The Province of Limpopo is situated in the north of the Republic of South Africa. It shares borders with the provinces of Gauteng, Mpumalanga and North West. It also shares borders with the Republic of Mozambique in the east, Zimbabwe in the north and Botswana in the west. The estimated population is 5.23 million (Stats SA,2009). The population of Limpopo is youthful, with 35.7% (2,5 million) being children under the age of 15 years. Close to six out of ten people (59.6%) are economically active, while elderly people are in the minority, making up 4.7% of the provinces’s population. Females consitute the majority, making up 52.3% (2,73 million) of the province’s population. The age and gender scenario decribed in this paragraph, is shown in the Figure 1 above.
Estimated population for Limpopo by district and GENDER, 2009
District / Male / Female / Total population estimate / Percentage share of the provincial population
Capricorn / 595 369 / 645 199 / 1 240 569 / 23.73
Vhembe / 582 122 / 655 203 / 1 237 324 / 23.67
Waterberg / 299 798 / 295 193 / 594 991 / 11.38
Mopani / 510 695 / 555 629 / 1 066 324 / 20.40
Sekhukhune / 507 116 / 580 876 / 1 087 992 / 20.81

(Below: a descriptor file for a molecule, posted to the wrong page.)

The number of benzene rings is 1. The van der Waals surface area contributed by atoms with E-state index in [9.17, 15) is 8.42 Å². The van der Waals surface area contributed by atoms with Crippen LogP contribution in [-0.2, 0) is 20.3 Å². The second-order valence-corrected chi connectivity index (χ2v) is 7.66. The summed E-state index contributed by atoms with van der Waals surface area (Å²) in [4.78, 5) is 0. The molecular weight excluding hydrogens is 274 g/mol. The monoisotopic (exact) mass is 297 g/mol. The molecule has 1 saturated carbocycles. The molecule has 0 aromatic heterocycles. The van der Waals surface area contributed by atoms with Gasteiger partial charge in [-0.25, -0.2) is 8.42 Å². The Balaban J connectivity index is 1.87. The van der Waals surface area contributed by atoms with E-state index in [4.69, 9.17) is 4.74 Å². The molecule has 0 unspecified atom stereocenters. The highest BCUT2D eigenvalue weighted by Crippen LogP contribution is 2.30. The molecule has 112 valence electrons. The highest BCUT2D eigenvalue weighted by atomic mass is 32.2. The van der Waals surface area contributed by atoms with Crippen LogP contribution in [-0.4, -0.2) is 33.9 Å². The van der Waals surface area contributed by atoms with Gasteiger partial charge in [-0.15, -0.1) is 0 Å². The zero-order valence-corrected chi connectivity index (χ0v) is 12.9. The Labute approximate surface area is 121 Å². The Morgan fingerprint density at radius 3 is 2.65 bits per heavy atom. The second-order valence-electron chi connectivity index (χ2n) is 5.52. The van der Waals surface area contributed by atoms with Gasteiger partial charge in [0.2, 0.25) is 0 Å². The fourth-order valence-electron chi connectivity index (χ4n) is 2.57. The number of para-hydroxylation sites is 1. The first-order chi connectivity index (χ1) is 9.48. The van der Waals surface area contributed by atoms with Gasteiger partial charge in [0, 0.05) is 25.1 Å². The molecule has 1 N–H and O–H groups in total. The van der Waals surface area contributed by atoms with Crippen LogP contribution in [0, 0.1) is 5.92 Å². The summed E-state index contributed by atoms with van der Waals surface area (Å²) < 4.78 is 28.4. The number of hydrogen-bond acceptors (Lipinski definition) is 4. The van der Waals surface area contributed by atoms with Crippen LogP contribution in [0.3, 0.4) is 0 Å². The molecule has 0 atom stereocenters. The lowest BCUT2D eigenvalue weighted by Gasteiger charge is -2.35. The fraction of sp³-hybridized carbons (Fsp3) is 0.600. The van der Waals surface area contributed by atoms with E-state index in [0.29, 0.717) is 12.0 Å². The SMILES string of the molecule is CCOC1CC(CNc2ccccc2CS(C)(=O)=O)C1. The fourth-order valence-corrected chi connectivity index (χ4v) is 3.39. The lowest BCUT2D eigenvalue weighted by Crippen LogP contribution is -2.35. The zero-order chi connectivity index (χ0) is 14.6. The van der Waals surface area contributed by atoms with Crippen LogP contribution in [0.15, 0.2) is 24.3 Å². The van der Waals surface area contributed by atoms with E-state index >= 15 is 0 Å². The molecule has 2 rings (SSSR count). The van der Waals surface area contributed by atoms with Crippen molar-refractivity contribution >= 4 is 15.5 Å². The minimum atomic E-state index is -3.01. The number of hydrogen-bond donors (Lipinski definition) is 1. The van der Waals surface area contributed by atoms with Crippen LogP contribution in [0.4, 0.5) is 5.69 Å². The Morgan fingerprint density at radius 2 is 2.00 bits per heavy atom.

Total / 2 495 100 / 2 732 100 / 5 227 200 / 100.0
From a district perspective, Limpopo consists of five districts as indicated in the Table above. The province’s population is unevenly distributed among the districts, with 47.4% of the population concentrated in Vhembe and Capricorn Districts. However, there is slight change in the population distribution, and Vhembe District is no longer the most populated District in the province as indicated in the Table above. Proportionally, more people are currently found in Capricorn District than in Vhembe District. The 2009 population estimates highlight migration as a key demographic process in the explanation of the current population distribution in Limpopo. When it comes to gender structure, districts generally emulate the provincial picture – females outnumbering males - with the exception of Waterberg District where males slightly outnumber the females (50.4%).